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RE: Ownership tracing

To: vtr@autox.team.net
Subject: RE: Ownership tracing
From: iron_horse819@yahoo.com
Date: Fri, 1 Oct 1999 09:17:53 -0700 (PDT)
Reply-to: iron_horse819@yahoo.com
Sender: owner-vtr@autox.team.net
I've followed this thread with interest, since I was looking for tips to get
more detail for my own LBC's history.  All of it was good advice and opinion,
personally what worked for me was following the trail of POs.  Let me relate my

In June, I purchased my 65 TR4A from owner C, who lived in Birmingham, AL and
had purchased the car in '93 from owner B, who had moved to AL from NY,
bringing the car with him.  Owner C knew very little about LBCs, and nothing
about this particular car's history.  He thought it was 'cute' but never
bothered to do anything with it except let it sit on his lot neglected. 
However, he was able to provide me with the name and number of owner B.

Owner B proved to be a very invaluable source when I contacted him.  He was
able to provide me with details of the car's history and also shipped me a box
of parts (at no cost!)that he still had from when he began a restoration that
he never completed.  Turns out that he bought the car from owner A in NY back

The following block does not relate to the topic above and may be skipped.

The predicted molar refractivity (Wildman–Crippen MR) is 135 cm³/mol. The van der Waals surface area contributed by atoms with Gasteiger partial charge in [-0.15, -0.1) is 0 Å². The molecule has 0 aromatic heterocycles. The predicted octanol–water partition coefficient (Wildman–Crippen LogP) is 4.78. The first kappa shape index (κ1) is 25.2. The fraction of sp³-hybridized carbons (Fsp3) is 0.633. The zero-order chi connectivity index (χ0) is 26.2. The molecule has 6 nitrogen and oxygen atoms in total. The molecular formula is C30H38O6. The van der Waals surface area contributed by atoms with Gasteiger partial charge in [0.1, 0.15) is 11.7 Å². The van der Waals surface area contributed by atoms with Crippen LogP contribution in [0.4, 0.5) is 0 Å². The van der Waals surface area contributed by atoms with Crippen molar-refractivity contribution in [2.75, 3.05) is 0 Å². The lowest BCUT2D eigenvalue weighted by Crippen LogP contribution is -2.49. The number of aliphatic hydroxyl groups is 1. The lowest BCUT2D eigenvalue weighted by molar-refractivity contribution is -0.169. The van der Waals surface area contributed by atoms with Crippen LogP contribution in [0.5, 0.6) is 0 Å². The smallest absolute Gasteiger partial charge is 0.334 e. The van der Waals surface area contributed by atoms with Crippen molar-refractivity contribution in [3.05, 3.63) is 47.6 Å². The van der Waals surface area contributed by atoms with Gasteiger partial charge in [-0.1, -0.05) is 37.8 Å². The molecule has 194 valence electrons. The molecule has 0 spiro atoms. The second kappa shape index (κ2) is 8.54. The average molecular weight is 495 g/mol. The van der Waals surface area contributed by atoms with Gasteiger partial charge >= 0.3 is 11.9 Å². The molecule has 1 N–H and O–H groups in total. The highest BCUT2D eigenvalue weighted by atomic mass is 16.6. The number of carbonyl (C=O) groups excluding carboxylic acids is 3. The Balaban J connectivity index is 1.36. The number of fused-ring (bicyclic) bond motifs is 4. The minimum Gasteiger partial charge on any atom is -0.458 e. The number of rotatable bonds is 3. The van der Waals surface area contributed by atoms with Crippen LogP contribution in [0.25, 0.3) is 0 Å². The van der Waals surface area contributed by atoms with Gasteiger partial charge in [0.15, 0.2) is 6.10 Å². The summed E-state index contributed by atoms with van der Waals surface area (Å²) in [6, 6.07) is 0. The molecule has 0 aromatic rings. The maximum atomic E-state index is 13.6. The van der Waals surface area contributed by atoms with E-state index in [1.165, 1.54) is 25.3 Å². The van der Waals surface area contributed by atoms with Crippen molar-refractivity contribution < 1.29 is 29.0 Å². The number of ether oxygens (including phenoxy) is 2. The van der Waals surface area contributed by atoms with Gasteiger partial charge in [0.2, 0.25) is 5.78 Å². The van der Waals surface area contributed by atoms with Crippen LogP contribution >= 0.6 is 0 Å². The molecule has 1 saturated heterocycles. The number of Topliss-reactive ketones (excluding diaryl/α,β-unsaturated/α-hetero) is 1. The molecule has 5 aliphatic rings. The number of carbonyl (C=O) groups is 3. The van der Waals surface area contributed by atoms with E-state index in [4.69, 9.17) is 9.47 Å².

in the '70s when he was a teenager, and drove it until the motor seized
sometime around 1980, at which time he started a rebuild that was interrupted
by marriage, homeownership and the like.

The most fascinating part of the history occurred while the car was in the
hands of owner A(who is now deceased).  I will mention his name in hopes that
maybe someone form the other side of the 'pond' will recognize his name and
maybe fill in some remaining blanks.  

Mr. Crawford Morton purchased the TR4A new while living in England and
registered it there.  Next he took it to SAH Associates and had the car
modified for rallying, apparently doing so for several years before returning
to the US and bringing the car with him.  There was no mention of him
continuing to rally once he returned to the US.

So, this is the payoff of trying to discover the trail of ownership for these
vehicles, a way of making these cars seem alive, with a sense of their history.
 Learning all of the above greatly changed my original plans for the car, which
had been to extensively modified it to be a daily driver, including putting in
a V6/5-speed tranny.  Now I feel an obligation to preserve this unique piece of
automotive history.

Thanks for listening to me ramble, I'll shut up now .... ~g~

Raymond Lucas Hatfield

65 TR4A IRS, O/D, SAH Tuned .... and who knows what else?


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